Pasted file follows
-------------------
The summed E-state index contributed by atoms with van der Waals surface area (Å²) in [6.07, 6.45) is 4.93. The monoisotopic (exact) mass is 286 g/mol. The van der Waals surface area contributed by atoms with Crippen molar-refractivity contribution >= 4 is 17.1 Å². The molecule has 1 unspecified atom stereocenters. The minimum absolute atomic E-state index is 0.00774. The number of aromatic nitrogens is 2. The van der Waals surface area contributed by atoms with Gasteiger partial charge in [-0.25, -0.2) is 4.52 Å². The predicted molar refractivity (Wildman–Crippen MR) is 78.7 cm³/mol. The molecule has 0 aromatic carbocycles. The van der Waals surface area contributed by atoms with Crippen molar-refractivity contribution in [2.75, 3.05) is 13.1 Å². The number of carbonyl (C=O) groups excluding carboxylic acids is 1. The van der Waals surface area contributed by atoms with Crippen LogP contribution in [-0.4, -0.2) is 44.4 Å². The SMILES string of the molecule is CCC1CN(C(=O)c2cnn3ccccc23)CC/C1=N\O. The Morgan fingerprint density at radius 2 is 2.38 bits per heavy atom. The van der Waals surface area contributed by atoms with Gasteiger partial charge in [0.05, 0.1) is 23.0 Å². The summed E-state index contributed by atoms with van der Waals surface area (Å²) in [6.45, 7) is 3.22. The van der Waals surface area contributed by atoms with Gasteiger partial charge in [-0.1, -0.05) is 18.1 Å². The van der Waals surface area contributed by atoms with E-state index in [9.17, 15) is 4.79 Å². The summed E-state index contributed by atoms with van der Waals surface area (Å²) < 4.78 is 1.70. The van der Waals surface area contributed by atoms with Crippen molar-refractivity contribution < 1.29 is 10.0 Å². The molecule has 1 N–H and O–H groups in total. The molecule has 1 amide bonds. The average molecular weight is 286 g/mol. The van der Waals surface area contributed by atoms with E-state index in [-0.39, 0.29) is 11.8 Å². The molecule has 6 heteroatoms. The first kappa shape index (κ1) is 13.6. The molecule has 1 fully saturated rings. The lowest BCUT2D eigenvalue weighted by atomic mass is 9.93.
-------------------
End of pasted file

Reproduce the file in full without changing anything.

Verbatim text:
The summed E-state index contributed by atoms with van der Waals surface area (Å²) in [6.07, 6.45) is 4.93. The monoisotopic (exact) mass is 286 g/mol. The van der Waals surface area contributed by atoms with Crippen molar-refractivity contribution >= 4 is 17.1 Å². The molecule has 1 unspecified atom stereocenters. The minimum absolute atomic E-state index is 0.00774. The number of aromatic nitrogens is 2. The van der Waals surface area contributed by atoms with Gasteiger partial charge in [-0.25, -0.2) is 4.52 Å². The predicted molar refractivity (Wildman–Crippen MR) is 78.7 cm³/mol. The molecule has 0 aromatic carbocycles. The van der Waals surface area contributed by atoms with Crippen molar-refractivity contribution in [2.75, 3.05) is 13.1 Å². The number of carbonyl (C=O) groups excluding carboxylic acids is 1. The van der Waals surface area contributed by atoms with Crippen LogP contribution in [-0.4, -0.2) is 44.4 Å². The SMILES string of the molecule is CCC1CN(C(=O)c2cnn3ccccc23)CC/C1=N\O. The Morgan fingerprint density at radius 2 is 2.38 bits per heavy atom. The van der Waals surface area contributed by atoms with Gasteiger partial charge in [0.05, 0.1) is 23.0 Å². The summed E-state index contributed by atoms with van der Waals surface area (Å²) in [6.45, 7) is 3.22. The van der Waals surface area contributed by atoms with Gasteiger partial charge in [-0.1, -0.05) is 18.1 Å². The van der Waals surface area contributed by atoms with E-state index in [9.17, 15) is 4.79 Å². The summed E-state index contributed by atoms with van der Waals surface area (Å²) < 4.78 is 1.70. The van der Waals surface area contributed by atoms with Crippen molar-refractivity contribution < 1.29 is 10.0 Å². The molecule has 1 N–H and O–H groups in total. The molecule has 1 amide bonds. The average molecular weight is 286 g/mol. The van der Waals surface area contributed by atoms with E-state index in [-0.39, 0.29) is 11.8 Å². The molecule has 6 heteroatoms. The first kappa shape index (κ1) is 13.6. The molecule has 1 fully saturated rings. The lowest BCUT2D eigenvalue weighted by atomic mass is 9.93.